Empowering the unheard through press freedom in South Asia
World Press Freedom Day 2012 was celebrated in India with a conference on the theme, Rural Voices: Unheard to Empowered, jointly organized by UNESCO, the Institute of Rural Research and Development (IRRAD) and Sesame Workshop India Trust. Held in Gurgaon, at the IRRAD complex, the event brought together over 150 participants from media organizations, professional bodies, development agencies, the government, academia, and civil society organizations.
World Press Freedom Day 2012 came at a time of momentous challenges for journalism in South Asia. Journalists in the region have responded to these challenges by seeking a manner of professional engagement that reflects all South Asia’s rich diversities.
Physical security remains an issue in most of South Asia. The relative improvement seen in several countries of the region may have been achieved by deliberate decisions to cut the risks involved in reporting highly sensitive stories. And the sharp deterioration of an already bad situation in Pakistan far outweighed the slight improvements elsewhere.
Journalism was a hazardous pursuit through long years of internal conflict in Nepal and Sri Lanka. And now with conflict at an end and processes of political reconciliation underway, journalists are finding that several of the passions of the years of open warfare are yet to subside. Verbal aggression against journalists who dare to report all sides of a story and stand up for basic norms of fair treatment continues to be a threat.
These are some of the findings of the UNESCO-supported monitoring report on press freedom in South Asia, produced by the International Federation of Journalists (IFJ) and launched on 3 May:
In spite of the fact that India is the largest democracy in the world and that all social groups could practice free speech and expression, community media remain the only means of expression and political participation for grassroots groups with no access to the mainstream media. Freedom of expression for community media is thus essential for empowering marginalized communities in rural and underdeveloped contexts. This was the core theme that the conference in Gurgaon sought to address.
In his opening remarks, Shigeru Aoyagi, Director of the UNESCO Office in New Delhi, emphasized that the conference’s theme paid tribute to the critical role played by community media in promoting democracy and good governance. He also highlighted the particular efficiency of community radio not only as a development tool but as a channel for two-way communication, and acknowledged that the Indian Community Radio Policy places community radio within the framework of Article 19 of the Indian Constitution (which enshrines the freedom of speech and expression). Quoting Amartya Sen’s statement that giving a voice to the voiceless is a form of development, he then outlined some of the challenges the community radio sector in India is facing today – ranging from spectrum availability to licensing procedures, sustainability and restrictions on content.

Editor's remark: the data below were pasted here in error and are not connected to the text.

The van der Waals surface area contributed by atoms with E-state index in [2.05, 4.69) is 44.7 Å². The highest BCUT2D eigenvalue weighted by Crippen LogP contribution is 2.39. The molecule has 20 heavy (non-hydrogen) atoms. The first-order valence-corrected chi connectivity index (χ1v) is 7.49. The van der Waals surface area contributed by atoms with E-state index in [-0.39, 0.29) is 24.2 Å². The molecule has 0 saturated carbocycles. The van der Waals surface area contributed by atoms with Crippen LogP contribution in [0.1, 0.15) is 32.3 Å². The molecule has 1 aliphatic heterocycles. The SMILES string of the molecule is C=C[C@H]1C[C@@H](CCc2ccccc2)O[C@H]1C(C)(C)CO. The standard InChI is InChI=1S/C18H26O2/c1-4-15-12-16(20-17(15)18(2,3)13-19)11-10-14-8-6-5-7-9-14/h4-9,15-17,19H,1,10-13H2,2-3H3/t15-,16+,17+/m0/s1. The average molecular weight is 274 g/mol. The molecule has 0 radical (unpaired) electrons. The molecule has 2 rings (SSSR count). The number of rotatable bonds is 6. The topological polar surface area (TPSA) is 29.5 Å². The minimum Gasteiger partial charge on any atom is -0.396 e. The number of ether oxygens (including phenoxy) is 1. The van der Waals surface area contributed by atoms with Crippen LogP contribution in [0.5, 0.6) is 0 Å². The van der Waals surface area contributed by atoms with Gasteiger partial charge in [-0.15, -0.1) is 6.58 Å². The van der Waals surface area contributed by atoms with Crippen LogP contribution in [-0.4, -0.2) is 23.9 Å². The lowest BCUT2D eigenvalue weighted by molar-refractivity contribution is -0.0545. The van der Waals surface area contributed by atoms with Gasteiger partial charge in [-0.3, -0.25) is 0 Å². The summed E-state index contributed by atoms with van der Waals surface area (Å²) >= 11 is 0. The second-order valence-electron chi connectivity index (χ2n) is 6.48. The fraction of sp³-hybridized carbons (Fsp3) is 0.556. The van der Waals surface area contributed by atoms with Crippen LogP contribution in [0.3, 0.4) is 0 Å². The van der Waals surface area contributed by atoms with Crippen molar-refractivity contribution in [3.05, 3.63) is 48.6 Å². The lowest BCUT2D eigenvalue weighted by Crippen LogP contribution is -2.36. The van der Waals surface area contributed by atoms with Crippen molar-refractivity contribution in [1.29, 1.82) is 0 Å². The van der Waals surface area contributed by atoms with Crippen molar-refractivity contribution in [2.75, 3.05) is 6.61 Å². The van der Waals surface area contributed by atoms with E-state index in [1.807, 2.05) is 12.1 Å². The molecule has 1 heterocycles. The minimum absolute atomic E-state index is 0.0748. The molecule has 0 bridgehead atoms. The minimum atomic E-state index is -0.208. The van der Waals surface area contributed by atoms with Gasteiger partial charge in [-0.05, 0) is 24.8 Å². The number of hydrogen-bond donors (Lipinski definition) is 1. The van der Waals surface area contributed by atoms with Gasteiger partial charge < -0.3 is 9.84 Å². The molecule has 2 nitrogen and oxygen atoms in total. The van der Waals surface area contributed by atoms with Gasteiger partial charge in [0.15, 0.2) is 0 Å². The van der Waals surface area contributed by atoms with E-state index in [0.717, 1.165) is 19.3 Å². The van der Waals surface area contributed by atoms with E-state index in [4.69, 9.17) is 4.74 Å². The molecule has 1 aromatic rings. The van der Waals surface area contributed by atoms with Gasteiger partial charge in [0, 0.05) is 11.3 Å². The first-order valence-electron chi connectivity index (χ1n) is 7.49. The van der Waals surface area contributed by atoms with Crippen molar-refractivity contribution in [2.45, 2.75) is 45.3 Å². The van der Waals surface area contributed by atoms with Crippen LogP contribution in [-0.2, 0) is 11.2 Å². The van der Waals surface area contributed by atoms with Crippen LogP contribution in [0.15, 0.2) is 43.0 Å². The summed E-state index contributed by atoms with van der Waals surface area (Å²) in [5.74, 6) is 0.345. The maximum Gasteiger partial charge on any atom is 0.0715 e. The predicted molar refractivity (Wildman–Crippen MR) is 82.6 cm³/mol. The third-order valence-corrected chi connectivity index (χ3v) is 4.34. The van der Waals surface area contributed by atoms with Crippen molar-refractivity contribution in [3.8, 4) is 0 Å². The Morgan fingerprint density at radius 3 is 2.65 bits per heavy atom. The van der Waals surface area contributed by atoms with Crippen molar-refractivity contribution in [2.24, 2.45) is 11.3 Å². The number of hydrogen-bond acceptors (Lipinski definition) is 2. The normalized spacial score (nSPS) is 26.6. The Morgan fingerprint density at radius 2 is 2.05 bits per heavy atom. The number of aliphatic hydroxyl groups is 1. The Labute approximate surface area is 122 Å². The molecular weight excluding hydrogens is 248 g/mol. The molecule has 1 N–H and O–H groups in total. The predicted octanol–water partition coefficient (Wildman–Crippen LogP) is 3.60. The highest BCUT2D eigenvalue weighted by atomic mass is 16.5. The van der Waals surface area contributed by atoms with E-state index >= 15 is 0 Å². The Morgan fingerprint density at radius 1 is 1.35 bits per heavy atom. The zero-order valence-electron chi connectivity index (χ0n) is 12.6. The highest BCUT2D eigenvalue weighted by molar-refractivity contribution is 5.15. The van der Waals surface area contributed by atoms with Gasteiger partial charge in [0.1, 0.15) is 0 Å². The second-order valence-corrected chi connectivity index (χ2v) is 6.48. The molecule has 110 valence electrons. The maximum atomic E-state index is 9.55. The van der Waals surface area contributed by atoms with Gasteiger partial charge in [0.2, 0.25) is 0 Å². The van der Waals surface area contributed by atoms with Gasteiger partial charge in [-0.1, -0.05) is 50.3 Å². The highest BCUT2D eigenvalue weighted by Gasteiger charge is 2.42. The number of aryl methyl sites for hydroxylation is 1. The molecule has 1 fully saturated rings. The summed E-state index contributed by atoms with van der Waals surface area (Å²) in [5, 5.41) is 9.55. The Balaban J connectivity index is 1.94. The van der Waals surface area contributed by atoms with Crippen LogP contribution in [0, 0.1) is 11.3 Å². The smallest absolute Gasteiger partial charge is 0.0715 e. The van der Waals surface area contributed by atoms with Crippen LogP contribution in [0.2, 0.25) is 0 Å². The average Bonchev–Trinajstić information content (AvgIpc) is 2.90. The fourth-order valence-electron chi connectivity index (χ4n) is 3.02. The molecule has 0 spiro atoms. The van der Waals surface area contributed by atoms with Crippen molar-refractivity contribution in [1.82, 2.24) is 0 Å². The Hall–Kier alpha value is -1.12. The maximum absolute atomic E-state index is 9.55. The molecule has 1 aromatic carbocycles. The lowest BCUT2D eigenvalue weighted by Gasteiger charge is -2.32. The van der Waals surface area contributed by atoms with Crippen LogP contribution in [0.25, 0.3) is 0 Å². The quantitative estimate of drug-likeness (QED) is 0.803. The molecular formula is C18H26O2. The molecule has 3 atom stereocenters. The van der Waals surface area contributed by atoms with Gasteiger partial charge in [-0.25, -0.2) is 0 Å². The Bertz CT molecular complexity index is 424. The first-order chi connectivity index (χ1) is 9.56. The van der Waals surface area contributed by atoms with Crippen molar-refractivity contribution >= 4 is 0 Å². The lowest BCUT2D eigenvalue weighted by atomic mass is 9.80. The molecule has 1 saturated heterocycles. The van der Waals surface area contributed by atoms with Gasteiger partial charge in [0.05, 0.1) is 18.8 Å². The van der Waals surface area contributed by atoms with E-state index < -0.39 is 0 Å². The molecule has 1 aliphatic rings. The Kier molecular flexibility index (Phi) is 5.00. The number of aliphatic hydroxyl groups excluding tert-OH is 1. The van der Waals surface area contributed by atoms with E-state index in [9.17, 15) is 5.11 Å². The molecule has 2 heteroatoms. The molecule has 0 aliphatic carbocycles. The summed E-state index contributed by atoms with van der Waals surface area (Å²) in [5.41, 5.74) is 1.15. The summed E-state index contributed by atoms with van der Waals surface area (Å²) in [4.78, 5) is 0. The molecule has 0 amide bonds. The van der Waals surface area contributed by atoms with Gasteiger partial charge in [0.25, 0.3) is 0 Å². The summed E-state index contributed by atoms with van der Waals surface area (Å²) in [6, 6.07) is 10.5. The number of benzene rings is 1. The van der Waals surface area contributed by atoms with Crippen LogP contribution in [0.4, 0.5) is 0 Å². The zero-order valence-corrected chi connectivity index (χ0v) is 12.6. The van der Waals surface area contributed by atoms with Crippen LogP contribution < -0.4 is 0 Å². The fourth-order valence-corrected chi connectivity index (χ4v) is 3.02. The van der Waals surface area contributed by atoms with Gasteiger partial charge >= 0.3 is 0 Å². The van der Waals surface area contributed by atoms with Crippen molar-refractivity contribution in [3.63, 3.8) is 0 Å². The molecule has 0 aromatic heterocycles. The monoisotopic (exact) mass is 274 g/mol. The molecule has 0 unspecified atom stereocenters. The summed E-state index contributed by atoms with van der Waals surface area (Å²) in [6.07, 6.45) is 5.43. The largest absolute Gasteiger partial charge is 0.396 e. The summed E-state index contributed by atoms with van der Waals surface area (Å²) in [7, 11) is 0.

The various sessions of the conference highlighted the positive impact of participatory communication within rural communities, and showcased creative and successful alternative media models and practices. A wide range of alternative media were discussed – these included community radio, vernacular newspapers, wall paintings, posters, street theatre, comics and songs. The conference also reiterated the need for community inputs in the development process, and the need to identify communications resources and policy gaps in rural development.
The UNESCO Advisor for Communication and Information for South Asia, Iskra Panevska, observed:
By giving a voice to rural people, development workers and local authorities, policy acceptance processes are greatly facilitated. Another positive impact of using community media is the mobilization of people for participation and action, easy and simple dissemination of new ideas, practices and technology. Most importantly, community media can help overcome barriers of literacy, language, cultural differences and physical isolation.
The policy environment governing community media operations in India was closely examined at the WPFD 2012 conference. A number of policy shortcomings were identified and brief recommendations made. Finally, the conference culminated in a session for stakeholders to prepare plans for collective action and cooperation. Participants’ responses indicated that they were optimistic about the plans developed and new partnerships forged. Ms Jane Schukoske, CEO of IRRAD, had earlier remarked that the event had been conceived as a platform to “share innovative ideas, discuss policy and plan together to enlarge media access for rural communities”. Each of these goals had been discussed in a separate session and recommendations have been formulated for meeting the objectives.